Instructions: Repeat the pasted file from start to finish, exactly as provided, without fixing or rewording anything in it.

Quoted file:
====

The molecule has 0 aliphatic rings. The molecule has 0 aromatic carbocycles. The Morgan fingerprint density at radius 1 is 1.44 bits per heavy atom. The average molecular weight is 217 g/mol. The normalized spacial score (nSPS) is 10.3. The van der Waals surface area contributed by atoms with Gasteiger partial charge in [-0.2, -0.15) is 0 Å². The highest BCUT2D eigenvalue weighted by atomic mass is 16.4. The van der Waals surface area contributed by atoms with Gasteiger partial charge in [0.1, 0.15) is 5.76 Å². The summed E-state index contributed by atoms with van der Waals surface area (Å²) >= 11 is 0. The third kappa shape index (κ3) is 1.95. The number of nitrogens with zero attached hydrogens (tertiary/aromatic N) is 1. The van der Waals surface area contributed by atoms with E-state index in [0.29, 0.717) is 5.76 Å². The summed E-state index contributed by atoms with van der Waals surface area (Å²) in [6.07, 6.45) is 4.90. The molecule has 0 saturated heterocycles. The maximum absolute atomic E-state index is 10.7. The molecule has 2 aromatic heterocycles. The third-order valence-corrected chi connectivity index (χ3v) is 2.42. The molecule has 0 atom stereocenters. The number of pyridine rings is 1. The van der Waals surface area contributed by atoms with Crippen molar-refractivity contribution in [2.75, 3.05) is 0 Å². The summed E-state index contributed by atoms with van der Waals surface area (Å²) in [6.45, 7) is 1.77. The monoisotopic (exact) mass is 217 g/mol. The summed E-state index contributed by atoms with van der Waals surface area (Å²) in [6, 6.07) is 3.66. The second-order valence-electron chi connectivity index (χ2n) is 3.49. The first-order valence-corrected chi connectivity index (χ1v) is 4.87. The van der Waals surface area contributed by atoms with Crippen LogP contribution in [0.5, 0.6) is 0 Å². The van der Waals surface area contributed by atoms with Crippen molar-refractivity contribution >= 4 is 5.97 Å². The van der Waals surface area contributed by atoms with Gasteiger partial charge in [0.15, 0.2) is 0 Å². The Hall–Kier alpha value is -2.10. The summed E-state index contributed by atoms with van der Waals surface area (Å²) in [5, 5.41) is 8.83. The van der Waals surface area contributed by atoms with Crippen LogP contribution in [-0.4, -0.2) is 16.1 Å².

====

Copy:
The molecule has 0 aliphatic rings. The molecule has 0 aromatic carbocycles. The Morgan fingerprint density at radius 1 is 1.44 bits per heavy atom. The average molecular weight is 217 g/mol. The normalized spacial score (nSPS) is 10.3. The van der Waals surface area contributed by atoms with Gasteiger partial charge in [-0.2, -0.15) is 0 Å². The highest BCUT2D eigenvalue weighted by atomic mass is 16.4. The van der Waals surface area contributed by atoms with Gasteiger partial charge in [0.1, 0.15) is 5.76 Å². The summed E-state index contributed by atoms with van der Waals surface area (Å²) >= 11 is 0. The third kappa shape index (κ3) is 1.95. The number of nitrogens with zero attached hydrogens (tertiary/aromatic N) is 1. The van der Waals surface area contributed by atoms with E-state index in [0.29, 0.717) is 5.76 Å². The summed E-state index contributed by atoms with van der Waals surface area (Å²) in [6.07, 6.45) is 4.90. The molecule has 0 saturated heterocycles. The maximum absolute atomic E-state index is 10.7. The molecule has 2 aromatic heterocycles. The third-order valence-corrected chi connectivity index (χ3v) is 2.42. The molecule has 0 atom stereocenters. The number of pyridine rings is 1. The van der Waals surface area contributed by atoms with Crippen molar-refractivity contribution in [2.75, 3.05) is 0 Å². The summed E-state index contributed by atoms with van der Waals surface area (Å²) in [6.45, 7) is 1.77. The monoisotopic (exact) mass is 217 g/mol. The summed E-state index contributed by atoms with van der Waals surface area (Å²) in [6, 6.07) is 3.66. The second-order valence-electron chi connectivity index (χ2n) is 3.49. The first-order valence-corrected chi connectivity index (χ1v) is 4.87. The van der Waals surface area contributed by atoms with Crippen LogP contribution in [0.5, 0.6) is 0 Å². The van der Waals surface area contributed by atoms with Crippen molar-refractivity contribution >= 4 is 5.97 Å². The van der Waals surface area contributed by atoms with Gasteiger partial charge in [0.15, 0.2) is 0 Å². The Hall–Kier alpha value is -2.10. The summed E-state index contributed by atoms with van der Waals surface area (Å²) in [5, 5.41) is 8.83. The van der Waals surface area contributed by atoms with Crippen LogP contribution in [-0.4, -0.2) is 16.1 Å².